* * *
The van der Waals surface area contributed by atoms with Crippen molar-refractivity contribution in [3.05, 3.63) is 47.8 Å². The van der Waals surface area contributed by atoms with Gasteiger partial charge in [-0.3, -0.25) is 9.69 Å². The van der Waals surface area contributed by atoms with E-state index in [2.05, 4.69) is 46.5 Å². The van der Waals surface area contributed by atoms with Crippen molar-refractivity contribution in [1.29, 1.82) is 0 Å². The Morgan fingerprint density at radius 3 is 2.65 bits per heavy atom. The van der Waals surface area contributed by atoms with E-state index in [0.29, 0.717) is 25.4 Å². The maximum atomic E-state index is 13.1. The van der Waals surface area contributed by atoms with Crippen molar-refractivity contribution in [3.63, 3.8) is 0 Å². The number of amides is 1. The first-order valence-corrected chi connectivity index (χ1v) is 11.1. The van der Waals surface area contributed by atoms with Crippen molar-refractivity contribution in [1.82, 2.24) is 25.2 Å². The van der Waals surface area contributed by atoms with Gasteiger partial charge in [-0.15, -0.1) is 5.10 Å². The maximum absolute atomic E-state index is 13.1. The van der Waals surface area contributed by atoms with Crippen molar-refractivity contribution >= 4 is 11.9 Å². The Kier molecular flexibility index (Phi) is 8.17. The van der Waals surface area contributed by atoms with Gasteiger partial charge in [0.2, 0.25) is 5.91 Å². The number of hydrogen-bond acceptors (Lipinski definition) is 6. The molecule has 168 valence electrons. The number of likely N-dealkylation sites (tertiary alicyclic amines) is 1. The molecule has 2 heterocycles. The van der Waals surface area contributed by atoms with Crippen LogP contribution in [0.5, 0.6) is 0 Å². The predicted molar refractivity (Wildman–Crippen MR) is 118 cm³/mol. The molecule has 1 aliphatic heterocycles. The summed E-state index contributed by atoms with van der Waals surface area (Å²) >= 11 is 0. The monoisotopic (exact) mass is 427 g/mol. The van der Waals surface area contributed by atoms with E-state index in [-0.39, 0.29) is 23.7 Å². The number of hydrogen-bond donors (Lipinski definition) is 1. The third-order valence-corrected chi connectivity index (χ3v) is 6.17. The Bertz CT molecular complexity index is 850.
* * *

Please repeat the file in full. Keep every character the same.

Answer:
The van der Waals surface area contributed by atoms with Crippen molar-refractivity contribution in [3.05, 3.63) is 47.8 Å². The van der Waals surface area contributed by atoms with Gasteiger partial charge in [-0.3, -0.25) is 9.69 Å². The van der Waals surface area contributed by atoms with E-state index in [2.05, 4.69) is 46.5 Å². The van der Waals surface area contributed by atoms with Crippen molar-refractivity contribution in [1.29, 1.82) is 0 Å². The Morgan fingerprint density at radius 3 is 2.65 bits per heavy atom. The van der Waals surface area contributed by atoms with E-state index in [0.29, 0.717) is 25.4 Å². The maximum atomic E-state index is 13.1. The van der Waals surface area contributed by atoms with Crippen molar-refractivity contribution in [3.63, 3.8) is 0 Å². The number of amides is 1. The first-order valence-corrected chi connectivity index (χ1v) is 11.1. The van der Waals surface area contributed by atoms with Crippen molar-refractivity contribution in [1.82, 2.24) is 25.2 Å². The van der Waals surface area contributed by atoms with Gasteiger partial charge in [-0.15, -0.1) is 5.10 Å². The maximum absolute atomic E-state index is 13.1. The van der Waals surface area contributed by atoms with Crippen molar-refractivity contribution >= 4 is 11.9 Å². The Kier molecular flexibility index (Phi) is 8.17. The van der Waals surface area contributed by atoms with Gasteiger partial charge in [0.2, 0.25) is 5.91 Å². The number of hydrogen-bond acceptors (Lipinski definition) is 6. The molecule has 168 valence electrons. The number of likely N-dealkylation sites (tertiary alicyclic amines) is 1. The molecule has 2 heterocycles. The van der Waals surface area contributed by atoms with Crippen LogP contribution in [0.5, 0.6) is 0 Å². The predicted molar refractivity (Wildman–Crippen MR) is 118 cm³/mol. The molecule has 1 aliphatic heterocycles. The summed E-state index contributed by atoms with van der Waals surface area (Å²) >= 11 is 0. The monoisotopic (exact) mass is 427 g/mol. The van der Waals surface area contributed by atoms with E-state index in [-0.39, 0.29) is 23.7 Å². The number of hydrogen-bond donors (Lipinski definition) is 1. The third-order valence-corrected chi connectivity index (χ3v) is 6.17. The Bertz CT molecular complexity index is 850.